A philandering childrens book writer and his depressive wife invite a young writer into their home as they're still coping with the traumatic deaths of their sons.
Based on a part of a John Irving novel, this film features a truly exceptional performance by Jeff Bridges. During the film, I thought about how this character was perfect practice for his role in Crazy Heart. And the film's mood follows Bridges's performance - earthy and sullen yet always forcing a pained grin.
Under the strong direction of Tod Williams, there are a few moments when I wondered how or if the same effect could be accomplished in Irving's prose, which I have always liked, but I never thought it deserved the accolades it received. For example, toward the end there is a silent goodbye that is almost impossible to render in words, and the images of the dead sons deftly render the loss this family experienced.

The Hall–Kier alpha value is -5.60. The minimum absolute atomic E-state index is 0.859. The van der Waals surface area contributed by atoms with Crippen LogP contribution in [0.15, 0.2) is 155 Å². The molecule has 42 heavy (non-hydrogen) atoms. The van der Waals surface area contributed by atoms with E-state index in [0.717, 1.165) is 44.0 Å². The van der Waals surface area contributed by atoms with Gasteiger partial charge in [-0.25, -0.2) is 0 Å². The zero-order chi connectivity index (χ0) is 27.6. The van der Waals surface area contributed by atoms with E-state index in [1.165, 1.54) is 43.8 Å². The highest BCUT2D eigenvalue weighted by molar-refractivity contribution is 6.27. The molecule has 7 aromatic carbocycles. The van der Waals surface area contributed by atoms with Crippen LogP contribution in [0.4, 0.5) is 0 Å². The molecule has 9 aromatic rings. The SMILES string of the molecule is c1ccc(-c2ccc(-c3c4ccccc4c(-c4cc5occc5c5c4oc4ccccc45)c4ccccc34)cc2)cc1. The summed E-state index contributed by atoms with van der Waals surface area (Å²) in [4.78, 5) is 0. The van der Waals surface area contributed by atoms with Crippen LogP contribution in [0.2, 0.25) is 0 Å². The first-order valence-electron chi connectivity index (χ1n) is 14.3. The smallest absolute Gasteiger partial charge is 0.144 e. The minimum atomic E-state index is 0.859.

However, not everything about this film shines. Numb and dead with grief, Kim Basinger's Marion isn't a very compelling character, and until the third act, Jon Foster's Eddie seems like he's on his way to another movie. Also, the film's climax is essentially expository. Though it's delivered effectively, structuring the film so that this revelation comes earlier would have made the film much stronger.
Overall, Jeff Bridges and some truly effective moments rendering the depressing realities of this family's life make The Door in the Floor a fine drama.